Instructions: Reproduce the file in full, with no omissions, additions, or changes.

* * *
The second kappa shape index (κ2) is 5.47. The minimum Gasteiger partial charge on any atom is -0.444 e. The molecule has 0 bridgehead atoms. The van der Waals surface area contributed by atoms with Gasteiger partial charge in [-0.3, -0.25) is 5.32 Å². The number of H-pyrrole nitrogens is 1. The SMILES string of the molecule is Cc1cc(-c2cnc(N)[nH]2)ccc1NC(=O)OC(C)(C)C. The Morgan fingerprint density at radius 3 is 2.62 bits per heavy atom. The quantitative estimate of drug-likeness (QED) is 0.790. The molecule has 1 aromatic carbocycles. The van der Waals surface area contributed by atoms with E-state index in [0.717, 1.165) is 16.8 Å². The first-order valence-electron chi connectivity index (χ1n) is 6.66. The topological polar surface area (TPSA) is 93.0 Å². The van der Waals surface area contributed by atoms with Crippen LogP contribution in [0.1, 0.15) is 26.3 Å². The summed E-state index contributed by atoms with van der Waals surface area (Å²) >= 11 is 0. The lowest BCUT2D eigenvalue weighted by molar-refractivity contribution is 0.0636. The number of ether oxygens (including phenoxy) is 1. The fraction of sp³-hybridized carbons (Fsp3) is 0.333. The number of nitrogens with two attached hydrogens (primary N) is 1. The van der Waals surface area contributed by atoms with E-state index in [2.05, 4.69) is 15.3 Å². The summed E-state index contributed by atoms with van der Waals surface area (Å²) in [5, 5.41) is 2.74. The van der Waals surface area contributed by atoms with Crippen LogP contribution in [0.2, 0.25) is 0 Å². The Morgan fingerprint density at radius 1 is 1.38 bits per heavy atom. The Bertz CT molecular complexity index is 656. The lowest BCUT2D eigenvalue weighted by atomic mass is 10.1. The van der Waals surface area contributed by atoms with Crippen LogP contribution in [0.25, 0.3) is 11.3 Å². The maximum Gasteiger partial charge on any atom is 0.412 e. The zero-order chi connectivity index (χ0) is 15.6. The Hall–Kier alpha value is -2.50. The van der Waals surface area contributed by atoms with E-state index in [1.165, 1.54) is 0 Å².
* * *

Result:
The second kappa shape index (κ2) is 5.47. The minimum Gasteiger partial charge on any atom is -0.444 e. The molecule has 0 bridgehead atoms. The van der Waals surface area contributed by atoms with Gasteiger partial charge in [-0.3, -0.25) is 5.32 Å². The number of H-pyrrole nitrogens is 1. The SMILES string of the molecule is Cc1cc(-c2cnc(N)[nH]2)ccc1NC(=O)OC(C)(C)C. The Morgan fingerprint density at radius 3 is 2.62 bits per heavy atom. The quantitative estimate of drug-likeness (QED) is 0.790. The molecule has 1 aromatic carbocycles. The van der Waals surface area contributed by atoms with E-state index in [0.717, 1.165) is 16.8 Å². The first-order valence-electron chi connectivity index (χ1n) is 6.66. The topological polar surface area (TPSA) is 93.0 Å². The van der Waals surface area contributed by atoms with Crippen LogP contribution in [0.1, 0.15) is 26.3 Å². The summed E-state index contributed by atoms with van der Waals surface area (Å²) >= 11 is 0. The lowest BCUT2D eigenvalue weighted by molar-refractivity contribution is 0.0636. The number of ether oxygens (including phenoxy) is 1. The fraction of sp³-hybridized carbons (Fsp3) is 0.333. The number of nitrogens with two attached hydrogens (primary N) is 1. The van der Waals surface area contributed by atoms with E-state index in [2.05, 4.69) is 15.3 Å². The summed E-state index contributed by atoms with van der Waals surface area (Å²) in [5, 5.41) is 2.74. The van der Waals surface area contributed by atoms with Crippen LogP contribution in [0.2, 0.25) is 0 Å². The Morgan fingerprint density at radius 1 is 1.38 bits per heavy atom. The Bertz CT molecular complexity index is 656. The lowest BCUT2D eigenvalue weighted by atomic mass is 10.1. The van der Waals surface area contributed by atoms with Crippen LogP contribution in [0.25, 0.3) is 11.3 Å². The maximum Gasteiger partial charge on any atom is 0.412 e. The zero-order chi connectivity index (χ0) is 15.6. The Hall–Kier alpha value is -2.50. The van der Waals surface area contributed by atoms with E-state index in [1.165, 1.54) is 0 Å².